Recruit a Workout Buddy

What’s even better than an accountability buddy? How about someone who will tag along with you at the gym. A workout buddy is one of the best accountability partners you can have. It’s easy to skip the gym when you have only yourself to convince. It’s a whole other ballgame when you know someone is waiting for you to show up! Workout buddies can even help you exercise more, according to a study from the University of Aberdeen.

Best of all, a workout buddy can make achieving your goal more enjoyable. It’s nice to have someone rooting for you during that last heavy back squat or someone to complain to about your sore booty after a tough cycling class. If the two of you are trying to eat healthy together, you can share recipes and text each other for moral support when Gary from accounting brings a box of donuts into work.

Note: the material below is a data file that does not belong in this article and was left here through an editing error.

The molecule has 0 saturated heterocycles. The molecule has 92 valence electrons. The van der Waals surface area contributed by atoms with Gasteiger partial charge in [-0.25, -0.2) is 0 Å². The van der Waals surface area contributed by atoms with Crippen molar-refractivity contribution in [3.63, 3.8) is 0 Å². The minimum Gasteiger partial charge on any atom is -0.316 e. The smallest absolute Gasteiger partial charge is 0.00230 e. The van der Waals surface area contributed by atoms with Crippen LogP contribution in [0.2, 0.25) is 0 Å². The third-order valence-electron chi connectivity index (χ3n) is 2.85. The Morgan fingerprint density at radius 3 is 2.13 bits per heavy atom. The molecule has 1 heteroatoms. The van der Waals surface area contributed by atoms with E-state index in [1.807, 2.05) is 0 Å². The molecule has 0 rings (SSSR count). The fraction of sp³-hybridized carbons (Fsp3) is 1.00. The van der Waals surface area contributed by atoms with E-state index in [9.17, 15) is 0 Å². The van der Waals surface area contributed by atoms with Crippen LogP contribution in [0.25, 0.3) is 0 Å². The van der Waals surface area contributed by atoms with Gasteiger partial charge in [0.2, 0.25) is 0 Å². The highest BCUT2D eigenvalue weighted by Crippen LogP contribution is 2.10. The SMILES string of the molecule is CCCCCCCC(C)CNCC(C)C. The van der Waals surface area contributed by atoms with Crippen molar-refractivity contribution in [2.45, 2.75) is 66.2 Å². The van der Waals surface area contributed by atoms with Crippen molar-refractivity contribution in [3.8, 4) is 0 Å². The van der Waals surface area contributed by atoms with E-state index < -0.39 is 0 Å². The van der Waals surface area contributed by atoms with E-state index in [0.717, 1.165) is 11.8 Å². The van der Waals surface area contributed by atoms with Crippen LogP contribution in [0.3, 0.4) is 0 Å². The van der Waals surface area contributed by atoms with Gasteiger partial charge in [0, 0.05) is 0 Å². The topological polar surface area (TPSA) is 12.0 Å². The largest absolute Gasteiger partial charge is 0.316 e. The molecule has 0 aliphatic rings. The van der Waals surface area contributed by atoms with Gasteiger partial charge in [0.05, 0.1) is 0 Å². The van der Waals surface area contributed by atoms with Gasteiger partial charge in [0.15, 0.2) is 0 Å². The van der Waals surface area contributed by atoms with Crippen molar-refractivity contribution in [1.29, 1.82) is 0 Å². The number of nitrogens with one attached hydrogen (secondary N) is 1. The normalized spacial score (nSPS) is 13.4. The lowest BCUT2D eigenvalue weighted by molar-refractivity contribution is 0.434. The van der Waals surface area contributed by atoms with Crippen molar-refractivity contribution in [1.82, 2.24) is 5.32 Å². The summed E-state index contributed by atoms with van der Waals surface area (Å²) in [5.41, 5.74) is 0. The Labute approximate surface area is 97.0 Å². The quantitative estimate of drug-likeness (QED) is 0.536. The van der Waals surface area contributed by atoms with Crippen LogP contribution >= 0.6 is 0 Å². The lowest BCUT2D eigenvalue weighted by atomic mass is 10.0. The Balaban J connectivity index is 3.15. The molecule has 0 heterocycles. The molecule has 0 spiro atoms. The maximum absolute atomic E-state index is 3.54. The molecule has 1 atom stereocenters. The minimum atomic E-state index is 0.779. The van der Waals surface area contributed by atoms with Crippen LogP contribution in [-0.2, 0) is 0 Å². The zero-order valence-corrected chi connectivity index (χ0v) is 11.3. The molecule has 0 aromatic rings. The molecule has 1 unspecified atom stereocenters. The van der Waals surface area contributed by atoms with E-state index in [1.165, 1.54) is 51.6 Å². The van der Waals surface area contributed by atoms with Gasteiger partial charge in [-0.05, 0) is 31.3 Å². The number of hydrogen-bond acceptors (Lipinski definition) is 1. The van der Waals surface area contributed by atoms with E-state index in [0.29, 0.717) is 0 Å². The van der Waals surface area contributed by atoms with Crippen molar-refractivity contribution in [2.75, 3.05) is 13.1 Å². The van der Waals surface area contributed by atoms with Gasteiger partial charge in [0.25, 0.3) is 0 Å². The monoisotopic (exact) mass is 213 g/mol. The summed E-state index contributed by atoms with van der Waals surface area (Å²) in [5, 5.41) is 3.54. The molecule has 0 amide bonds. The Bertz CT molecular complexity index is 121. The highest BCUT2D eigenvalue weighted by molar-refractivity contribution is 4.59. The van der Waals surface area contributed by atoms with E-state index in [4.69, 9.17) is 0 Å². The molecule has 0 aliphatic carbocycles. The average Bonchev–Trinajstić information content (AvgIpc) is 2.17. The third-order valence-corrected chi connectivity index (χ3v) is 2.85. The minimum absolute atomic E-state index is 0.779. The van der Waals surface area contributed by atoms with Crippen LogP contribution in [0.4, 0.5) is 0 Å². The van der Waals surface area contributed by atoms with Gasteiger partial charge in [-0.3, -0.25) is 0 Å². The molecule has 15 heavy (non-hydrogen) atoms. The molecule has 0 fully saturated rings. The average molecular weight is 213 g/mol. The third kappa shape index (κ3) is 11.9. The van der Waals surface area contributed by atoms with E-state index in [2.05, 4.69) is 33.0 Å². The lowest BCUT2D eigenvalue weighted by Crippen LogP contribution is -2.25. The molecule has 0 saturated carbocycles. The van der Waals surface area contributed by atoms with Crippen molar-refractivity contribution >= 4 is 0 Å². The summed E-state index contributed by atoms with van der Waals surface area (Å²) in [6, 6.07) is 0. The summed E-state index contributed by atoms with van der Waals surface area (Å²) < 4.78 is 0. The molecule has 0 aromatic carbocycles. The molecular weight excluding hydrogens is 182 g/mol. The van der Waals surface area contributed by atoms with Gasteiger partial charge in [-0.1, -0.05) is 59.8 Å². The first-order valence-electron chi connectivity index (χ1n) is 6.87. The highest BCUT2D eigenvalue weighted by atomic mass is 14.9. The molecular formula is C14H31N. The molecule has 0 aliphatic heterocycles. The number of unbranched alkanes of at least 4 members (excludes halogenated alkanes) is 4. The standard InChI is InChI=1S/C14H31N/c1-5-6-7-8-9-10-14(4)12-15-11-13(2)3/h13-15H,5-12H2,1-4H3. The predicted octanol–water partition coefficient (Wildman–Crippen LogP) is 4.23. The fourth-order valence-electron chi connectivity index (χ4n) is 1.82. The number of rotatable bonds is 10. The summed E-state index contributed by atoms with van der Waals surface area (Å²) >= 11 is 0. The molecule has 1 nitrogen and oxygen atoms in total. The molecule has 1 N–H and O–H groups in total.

Treat Yo’ Self

It’s nearly impossible to maintain that same level of excitement and focus you felt when you first committed to your goal. To keep your eye on the prize, you might want to… well, give yourself prizes.

Dr. Springer was inspired to kick up her gym habit when her sister agreed to hike Half Dome with her. You can surely think of a few great ways to reward yourself as you work toward your goal. Research shows that earning rewards can give you a nice dopamine hit to keep your brain happy as you take the steps needed to achieve your fitness goals. Specifically, a study in the Journal of Personality and Social Psychology found that immediate, frequent rewards for completing small tasks elicited the most interest and enjoyment from respondents. So, instead of giving yourself a trip to Hawaii when you lose 50 pounds over the course of the year, stick with smaller rewards, like a manicure or massage each month the scale ticks down.

Sign Up for a Competition

Nothing keeps you more motivated than the knowledge that you’re going to have to put your fitness to the test on a certain date. When you have a 10k race scheduled in two months, you can’t afford to skip that weekend run. You’ve got to get your miles in so that you won’t suffer on race day. Better yet, you need your training in order to beat your previous time!